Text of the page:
The portrait miniature of Elizabeth I of England by Isaac Oliver (1592).
Wiki Commons

In the 1590s, when Elizabeth was in her 50s, artists often employed the “mask of youth” in her portraits: a fictive, never-ageing face pattern, intended to allay fears about Elizabeth’s advancing age and lack of heirs.

But one artist who did not follow this trend was Isaac Oliver, whose miniature (created circa 1590) presents an unusually accurate likeness of the ageing queen. The portrait was apparently never finished, and historians have sometimes assumed that Elizabeth rejected it.

In fact, the portrait had a successful afterlife, even serving as the face pattern for the Ditchley Portrait (1592), which apparently delighted Elizabeth with its vision of the queen as a quasi-divine giantess.

4. George III (reigned 1760-1820)

When the French Revolution began in 1789, many in Britain feared the revolutionary spirit would spread. In 1792, the Royal Proclamation Against Seditious Writings and Publications was issued – primarily as a response to the popularity of Thomas Paine’s book Rights of Man (1791), which argued in favour of popular revolution against despotic monarchs and hereditary aristocracy.

The royal proclamation outlawed “all such Attempts which aim of the Subversion of all regular Government within this Kingdom”, and looked set to impinge on the rights of caricaturists such as James Gillray, who regularly parodied members of the government and royal family.

Vices Overlook’d in the New Proclamation by James Gillray.
National Portrait Gallery, CC BY-SA

Gillray’s retort, Vices overlook’d in the New Proclamation (1792), took aim at the king’s hypocrisy, representing George III and Queen Charlotte as “avarice” clutching moneybags, and the Prince of Wales, future George IV, as “drunkenness”.

A year later, the French king was beheaded and France declared war on Britain, leading many caricaturists to tone down their representations of the royal family for a time. But fear of sedition remained.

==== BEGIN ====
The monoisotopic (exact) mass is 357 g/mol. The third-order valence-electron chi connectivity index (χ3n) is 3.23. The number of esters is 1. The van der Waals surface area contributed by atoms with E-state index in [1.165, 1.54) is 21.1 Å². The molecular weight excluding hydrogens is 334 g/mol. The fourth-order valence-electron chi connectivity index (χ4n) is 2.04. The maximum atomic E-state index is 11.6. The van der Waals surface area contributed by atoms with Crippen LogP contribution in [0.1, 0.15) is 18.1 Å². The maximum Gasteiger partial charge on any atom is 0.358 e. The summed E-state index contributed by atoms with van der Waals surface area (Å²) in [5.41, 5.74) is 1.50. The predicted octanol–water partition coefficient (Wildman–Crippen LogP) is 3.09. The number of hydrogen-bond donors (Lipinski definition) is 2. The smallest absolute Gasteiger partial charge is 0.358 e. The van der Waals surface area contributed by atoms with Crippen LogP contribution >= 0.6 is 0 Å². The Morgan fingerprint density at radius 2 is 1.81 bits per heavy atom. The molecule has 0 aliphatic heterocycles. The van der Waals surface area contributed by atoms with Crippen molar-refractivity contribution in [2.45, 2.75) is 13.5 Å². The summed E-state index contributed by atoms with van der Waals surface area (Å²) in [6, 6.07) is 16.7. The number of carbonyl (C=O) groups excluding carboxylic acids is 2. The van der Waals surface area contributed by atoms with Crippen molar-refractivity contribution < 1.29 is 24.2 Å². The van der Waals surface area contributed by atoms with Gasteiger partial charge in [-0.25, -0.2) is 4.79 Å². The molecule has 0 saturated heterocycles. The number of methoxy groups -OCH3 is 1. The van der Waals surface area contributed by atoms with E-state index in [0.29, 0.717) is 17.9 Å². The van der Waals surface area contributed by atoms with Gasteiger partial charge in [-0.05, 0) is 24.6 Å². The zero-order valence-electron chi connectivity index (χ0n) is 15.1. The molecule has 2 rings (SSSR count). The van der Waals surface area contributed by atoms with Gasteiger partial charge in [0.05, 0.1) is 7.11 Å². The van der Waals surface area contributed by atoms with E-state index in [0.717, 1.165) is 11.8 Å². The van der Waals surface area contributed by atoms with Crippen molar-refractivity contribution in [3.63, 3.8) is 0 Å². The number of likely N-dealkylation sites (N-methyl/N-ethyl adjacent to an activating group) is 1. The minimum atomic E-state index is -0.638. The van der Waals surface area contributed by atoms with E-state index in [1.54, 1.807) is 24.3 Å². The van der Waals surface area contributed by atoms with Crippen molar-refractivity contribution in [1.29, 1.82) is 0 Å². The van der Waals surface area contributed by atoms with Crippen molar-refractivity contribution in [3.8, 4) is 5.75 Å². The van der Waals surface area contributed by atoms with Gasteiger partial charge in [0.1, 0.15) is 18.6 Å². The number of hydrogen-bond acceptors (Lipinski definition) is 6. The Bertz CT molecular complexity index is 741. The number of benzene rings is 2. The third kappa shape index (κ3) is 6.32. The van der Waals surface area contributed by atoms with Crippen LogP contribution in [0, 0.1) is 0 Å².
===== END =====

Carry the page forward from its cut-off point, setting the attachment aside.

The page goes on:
In 1795, two acts known collectively as the Gagging Acts made it a treasonable offence to incite people to hatred or contempt of the king or government “by publishing any printing or writing” – a clause that encompassed caricatures like Gillray’s.

5. Victoria (reigned 1837-1901)

The ‘secret’ Queen Victoria by Franz Xaver Winterhalter (1843).
Royal Collection Trust

Not all unpopular royal portraits were suppressed for being offensive – they could also be deemed too sexy. Queen Victoria commissioned a portrait from the German painter Franz Xaver Winterhalter in 1843, as a surprise gift for her husband Prince Albert’s 24th birthday.

She referred to it in her diary as “the secret picture”. Kept in Albert’s private writing room at Windsor, it depicts Victoria in a low-cut, translucent dress, leaning against a red cushion, her lips slightly parted.

After her death in 1901, the portrait was apparently thought “too overtly sexual” to be shown to the public, and was only finally put on display in 1977.

Christina Faraday has received funding from the Arts and Humanities Research Council. She is a Trustee of The Walpole Society and has previously consulted for the National Portrait Gallery, London.